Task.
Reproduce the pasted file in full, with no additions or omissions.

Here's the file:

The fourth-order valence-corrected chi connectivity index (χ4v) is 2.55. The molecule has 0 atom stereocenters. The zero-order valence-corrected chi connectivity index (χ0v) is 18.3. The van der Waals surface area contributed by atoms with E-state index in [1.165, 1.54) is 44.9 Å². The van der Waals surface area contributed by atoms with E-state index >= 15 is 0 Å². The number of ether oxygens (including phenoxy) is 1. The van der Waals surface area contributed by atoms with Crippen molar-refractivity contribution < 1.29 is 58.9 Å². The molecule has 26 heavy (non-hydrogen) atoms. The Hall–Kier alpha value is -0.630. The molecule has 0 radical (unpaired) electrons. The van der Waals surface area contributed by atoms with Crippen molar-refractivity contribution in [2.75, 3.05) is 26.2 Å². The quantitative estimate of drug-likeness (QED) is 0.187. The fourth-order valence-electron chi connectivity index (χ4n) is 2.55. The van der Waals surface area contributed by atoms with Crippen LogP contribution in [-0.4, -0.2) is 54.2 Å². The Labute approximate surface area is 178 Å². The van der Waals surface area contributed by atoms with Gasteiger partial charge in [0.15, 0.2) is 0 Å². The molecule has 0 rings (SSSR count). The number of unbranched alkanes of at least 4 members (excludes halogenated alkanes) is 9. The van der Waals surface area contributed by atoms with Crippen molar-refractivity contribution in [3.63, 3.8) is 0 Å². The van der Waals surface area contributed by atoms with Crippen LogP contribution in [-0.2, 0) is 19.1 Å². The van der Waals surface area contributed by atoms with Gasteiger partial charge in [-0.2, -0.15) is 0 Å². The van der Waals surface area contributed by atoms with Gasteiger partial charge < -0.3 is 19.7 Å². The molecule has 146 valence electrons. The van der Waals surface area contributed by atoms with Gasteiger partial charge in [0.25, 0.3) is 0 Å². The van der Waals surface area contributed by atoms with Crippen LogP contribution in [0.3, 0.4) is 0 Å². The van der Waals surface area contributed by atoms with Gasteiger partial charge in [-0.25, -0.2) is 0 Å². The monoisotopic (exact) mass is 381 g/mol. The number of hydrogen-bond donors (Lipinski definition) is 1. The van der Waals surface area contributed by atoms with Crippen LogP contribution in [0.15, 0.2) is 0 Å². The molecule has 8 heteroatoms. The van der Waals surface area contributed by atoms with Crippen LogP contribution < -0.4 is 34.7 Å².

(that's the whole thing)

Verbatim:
The fourth-order valence-corrected chi connectivity index (χ4v) is 2.55. The molecule has 0 atom stereocenters. The zero-order valence-corrected chi connectivity index (χ0v) is 18.3. The van der Waals surface area contributed by atoms with E-state index in [1.165, 1.54) is 44.9 Å². The van der Waals surface area contributed by atoms with E-state index >= 15 is 0 Å². The number of ether oxygens (including phenoxy) is 1. The van der Waals surface area contributed by atoms with Crippen molar-refractivity contribution < 1.29 is 58.9 Å². The molecule has 26 heavy (non-hydrogen) atoms. The Hall–Kier alpha value is -0.630. The molecule has 0 radical (unpaired) electrons. The van der Waals surface area contributed by atoms with Crippen molar-refractivity contribution in [2.75, 3.05) is 26.2 Å². The quantitative estimate of drug-likeness (QED) is 0.187. The fourth-order valence-electron chi connectivity index (χ4n) is 2.55. The van der Waals surface area contributed by atoms with Crippen LogP contribution in [-0.4, -0.2) is 54.2 Å². The Labute approximate surface area is 178 Å². The van der Waals surface area contributed by atoms with Gasteiger partial charge in [0.15, 0.2) is 0 Å². The molecule has 0 rings (SSSR count). The number of unbranched alkanes of at least 4 members (excludes halogenated alkanes) is 9. The van der Waals surface area contributed by atoms with Crippen molar-refractivity contribution in [3.63, 3.8) is 0 Å². The van der Waals surface area contributed by atoms with Crippen LogP contribution in [-0.2, 0) is 19.1 Å². The van der Waals surface area contributed by atoms with Gasteiger partial charge in [-0.2, -0.15) is 0 Å². The van der Waals surface area contributed by atoms with Gasteiger partial charge < -0.3 is 19.7 Å². The molecule has 146 valence electrons. The van der Waals surface area contributed by atoms with Gasteiger partial charge in [0.25, 0.3) is 0 Å². The van der Waals surface area contributed by atoms with Crippen LogP contribution in [0.3, 0.4) is 0 Å². The van der Waals surface area contributed by atoms with Gasteiger partial charge in [-0.25, -0.2) is 0 Å². The monoisotopic (exact) mass is 381 g/mol. The number of hydrogen-bond donors (Lipinski definition) is 1. The van der Waals surface area contributed by atoms with Crippen LogP contribution in [0.15, 0.2) is 0 Å². The molecule has 8 heteroatoms. The van der Waals surface area contributed by atoms with Crippen LogP contribution < -0.4 is 34.7 Å².